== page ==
I’d Like to Stop This Comedy Show to Lay Down Some Ground Rules

By Graham Techler and Glennis LaRoe

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Photo by Pixabay on Pexels.com
Hello hello hello. I appreciate your applause, but I’m not here to perform a comedic act. This will just take a minute. I been watching from the back and couldn’t help but notice that your behavior in the audience is deviating from the etiquette of a comedy show in a few small but key ways.

A comedy show is like a church service, and, like a church service, there are ground rules. One: comedy shows should be bookended on one end by “applause” and on the other by “cheering.”

You applaud the performers when they get on stage for simply existing, but after they’ve finished performing their comedy, they have done more than just exist, so you should up your appreciation for them, commensurately. It’s not just fair, it’s a rule.

Two: get off your phone during the show! I know that as soon as a performer gets on stage you immediately want to look at the funny tweets they’re churning out on a day-to-day basis. A minute-to-minute basis, really. I know. I do too. But as the performers are on stage performing in the show, they logistically can’t juggle performing and tweeting at the same time. It just wouldn’t work. I know that’s why you want to look at your phone, but I hope those days will soon be far behind you.

Three: you can’t talk or whisper to each other during the show, for one simple reason: the audience is filled with agents and managers, who nightly scour the city’s comedy shows in search of the next Janeane Garofalo. You won’t know they’re there, because agents and managers are like reverse cops: if you ask, they don’t have to tell you they’re an agent. Or a manager!

Four: certain things are really very funny, but we don’t expect you to know about them right away. Take my screenplay, for example.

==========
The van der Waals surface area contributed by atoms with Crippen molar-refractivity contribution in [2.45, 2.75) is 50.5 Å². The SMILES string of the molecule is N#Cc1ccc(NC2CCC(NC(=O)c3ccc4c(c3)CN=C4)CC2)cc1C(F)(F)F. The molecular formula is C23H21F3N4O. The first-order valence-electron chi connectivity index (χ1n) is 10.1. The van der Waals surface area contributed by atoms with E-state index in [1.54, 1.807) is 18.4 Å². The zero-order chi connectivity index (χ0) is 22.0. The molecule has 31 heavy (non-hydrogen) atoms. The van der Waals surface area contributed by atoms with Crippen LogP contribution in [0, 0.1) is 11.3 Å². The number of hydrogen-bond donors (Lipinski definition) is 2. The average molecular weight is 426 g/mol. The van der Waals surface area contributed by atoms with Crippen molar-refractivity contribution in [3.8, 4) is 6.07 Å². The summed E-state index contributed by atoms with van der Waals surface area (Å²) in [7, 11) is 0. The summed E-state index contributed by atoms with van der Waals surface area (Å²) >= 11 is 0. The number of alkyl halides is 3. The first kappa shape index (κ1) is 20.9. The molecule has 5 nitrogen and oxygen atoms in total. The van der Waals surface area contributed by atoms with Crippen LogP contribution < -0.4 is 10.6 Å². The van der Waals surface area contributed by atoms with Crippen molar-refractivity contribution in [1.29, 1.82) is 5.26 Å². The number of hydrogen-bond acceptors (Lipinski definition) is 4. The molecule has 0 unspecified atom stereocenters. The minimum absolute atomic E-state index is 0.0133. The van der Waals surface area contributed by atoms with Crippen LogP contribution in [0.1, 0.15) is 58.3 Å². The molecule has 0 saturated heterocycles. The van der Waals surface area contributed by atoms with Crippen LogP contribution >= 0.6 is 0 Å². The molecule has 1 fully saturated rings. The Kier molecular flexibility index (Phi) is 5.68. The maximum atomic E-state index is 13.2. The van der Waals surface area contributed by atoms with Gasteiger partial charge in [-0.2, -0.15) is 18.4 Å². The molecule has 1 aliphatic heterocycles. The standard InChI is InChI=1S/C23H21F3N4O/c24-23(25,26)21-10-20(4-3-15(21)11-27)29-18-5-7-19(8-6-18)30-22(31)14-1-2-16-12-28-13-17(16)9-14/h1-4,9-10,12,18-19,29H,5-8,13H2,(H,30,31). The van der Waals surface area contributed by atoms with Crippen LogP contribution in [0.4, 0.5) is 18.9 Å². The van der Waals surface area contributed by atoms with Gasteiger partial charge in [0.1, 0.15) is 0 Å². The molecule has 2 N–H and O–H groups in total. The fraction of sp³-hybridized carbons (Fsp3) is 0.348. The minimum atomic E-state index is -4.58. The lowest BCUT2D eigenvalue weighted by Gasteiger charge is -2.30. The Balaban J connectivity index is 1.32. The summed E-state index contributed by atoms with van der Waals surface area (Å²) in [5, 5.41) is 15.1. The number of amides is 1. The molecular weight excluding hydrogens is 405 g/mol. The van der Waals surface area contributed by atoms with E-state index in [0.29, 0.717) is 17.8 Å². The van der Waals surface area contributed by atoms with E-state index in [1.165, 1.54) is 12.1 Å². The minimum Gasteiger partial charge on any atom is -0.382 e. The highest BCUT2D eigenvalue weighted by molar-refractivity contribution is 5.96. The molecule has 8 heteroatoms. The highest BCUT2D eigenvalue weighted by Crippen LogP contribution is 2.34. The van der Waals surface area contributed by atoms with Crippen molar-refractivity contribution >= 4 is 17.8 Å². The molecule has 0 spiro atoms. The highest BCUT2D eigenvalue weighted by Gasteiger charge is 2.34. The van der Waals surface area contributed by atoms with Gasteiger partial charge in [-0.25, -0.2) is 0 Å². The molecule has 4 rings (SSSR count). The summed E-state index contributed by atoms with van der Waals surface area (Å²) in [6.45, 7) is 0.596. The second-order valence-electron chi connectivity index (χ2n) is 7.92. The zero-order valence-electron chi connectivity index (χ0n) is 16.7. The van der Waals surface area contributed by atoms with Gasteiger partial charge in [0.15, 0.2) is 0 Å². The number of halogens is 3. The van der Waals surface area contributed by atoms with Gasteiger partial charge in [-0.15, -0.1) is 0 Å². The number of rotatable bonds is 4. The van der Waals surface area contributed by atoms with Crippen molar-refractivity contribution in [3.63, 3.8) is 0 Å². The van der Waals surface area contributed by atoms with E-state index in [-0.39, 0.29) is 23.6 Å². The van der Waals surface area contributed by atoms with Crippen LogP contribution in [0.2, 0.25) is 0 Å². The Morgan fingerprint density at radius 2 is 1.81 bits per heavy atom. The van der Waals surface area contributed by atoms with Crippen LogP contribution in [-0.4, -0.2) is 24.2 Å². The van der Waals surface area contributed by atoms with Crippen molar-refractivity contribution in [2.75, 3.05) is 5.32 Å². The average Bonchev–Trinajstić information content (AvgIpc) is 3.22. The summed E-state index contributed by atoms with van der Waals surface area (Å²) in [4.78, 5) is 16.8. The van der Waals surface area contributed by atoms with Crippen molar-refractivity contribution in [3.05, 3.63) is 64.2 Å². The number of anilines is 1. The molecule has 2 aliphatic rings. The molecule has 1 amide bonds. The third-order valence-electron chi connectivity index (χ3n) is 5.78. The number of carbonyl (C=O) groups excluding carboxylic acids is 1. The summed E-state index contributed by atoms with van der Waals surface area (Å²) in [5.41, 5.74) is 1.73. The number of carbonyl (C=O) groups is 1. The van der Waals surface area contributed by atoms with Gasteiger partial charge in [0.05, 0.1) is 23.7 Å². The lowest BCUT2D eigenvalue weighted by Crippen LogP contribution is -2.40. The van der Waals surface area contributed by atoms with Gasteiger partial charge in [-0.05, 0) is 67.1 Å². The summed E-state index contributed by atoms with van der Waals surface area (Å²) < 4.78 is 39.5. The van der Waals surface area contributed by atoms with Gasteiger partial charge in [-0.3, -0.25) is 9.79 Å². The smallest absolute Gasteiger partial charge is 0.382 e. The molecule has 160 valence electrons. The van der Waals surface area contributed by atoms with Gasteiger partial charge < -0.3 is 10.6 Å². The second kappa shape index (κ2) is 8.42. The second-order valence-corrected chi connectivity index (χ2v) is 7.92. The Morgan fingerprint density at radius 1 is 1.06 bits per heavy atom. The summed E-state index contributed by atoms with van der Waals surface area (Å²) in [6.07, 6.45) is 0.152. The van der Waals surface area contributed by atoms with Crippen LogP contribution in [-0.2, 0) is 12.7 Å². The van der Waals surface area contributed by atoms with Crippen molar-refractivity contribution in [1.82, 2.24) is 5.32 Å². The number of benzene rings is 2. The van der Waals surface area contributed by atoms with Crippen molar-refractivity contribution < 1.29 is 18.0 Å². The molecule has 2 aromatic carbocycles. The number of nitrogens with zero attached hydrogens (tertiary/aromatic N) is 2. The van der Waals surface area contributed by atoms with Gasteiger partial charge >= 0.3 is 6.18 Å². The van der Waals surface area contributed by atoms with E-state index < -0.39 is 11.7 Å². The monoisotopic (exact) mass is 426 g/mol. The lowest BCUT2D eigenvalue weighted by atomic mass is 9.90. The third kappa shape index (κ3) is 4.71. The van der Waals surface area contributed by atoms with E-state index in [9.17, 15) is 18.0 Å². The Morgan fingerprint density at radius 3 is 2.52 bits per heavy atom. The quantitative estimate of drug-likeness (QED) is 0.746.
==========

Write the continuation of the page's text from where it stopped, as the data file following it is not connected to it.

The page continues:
On page 45 of my screenplay—the “fun and games” section—Madeline (30s, adorable but also hot) is finally going on that blind date with Austin (30s, awkward but also hot). Madeline comes back from the bathroom, where, thanks to the habanero put in her sandwich by her mischievous babysitting ward Eliza, she has been stricken with fiery movements.

As she returns to the table, we are treated to the following exchange.

“AUSTIN: What happened? Did you fall in?”

“MADELINE: [under her breath] Something did.”

This is an example of a very funny thing. If you don’t feel that way right now, that’s okay, but I’d encourage you to spend some time tonight thinking about why it just is. If you still don’t feel that that was funny, comedy shows might not be for you.

You’ll hopefully see many different kinds of comedy up here tonight. Such as physical comedy, as on page 70, when Madeline is struck by a falling clock. There’s also dark comedy, as on page 12, when Madeline’s ironic miscarriage kicks off our story! You may even get a little “anti-comedy,” which is when something’s so unfunny that is goes all the way around and becomes unfunny.

The fifth and final ground rule I’d like to impart before leaving is this: many of you didn’t know this before coming here tonight, but there’s sort of an unspoken agreement that at the end of the comedy show, somebody in the audience buys a screenplay.

It could be any screenplay that comes up over the course of the night, but—and many of you first-timers may not have known this—the show can’t really end until something gets optioned. With that in mind:

Would you like to buy my screenplay. Would you like to buy my screenplay. Would you like to buy my screenplay. Would you like to buy my screenplay. Would you like to buy my screenplay. Would you like to buy my screenplay. Would you like to buy my screenplay. Would you like to buy my screenplay.

Great, do you have 300,000 dollars?

Okay. You guys are a lost cause. Enjoy the show.

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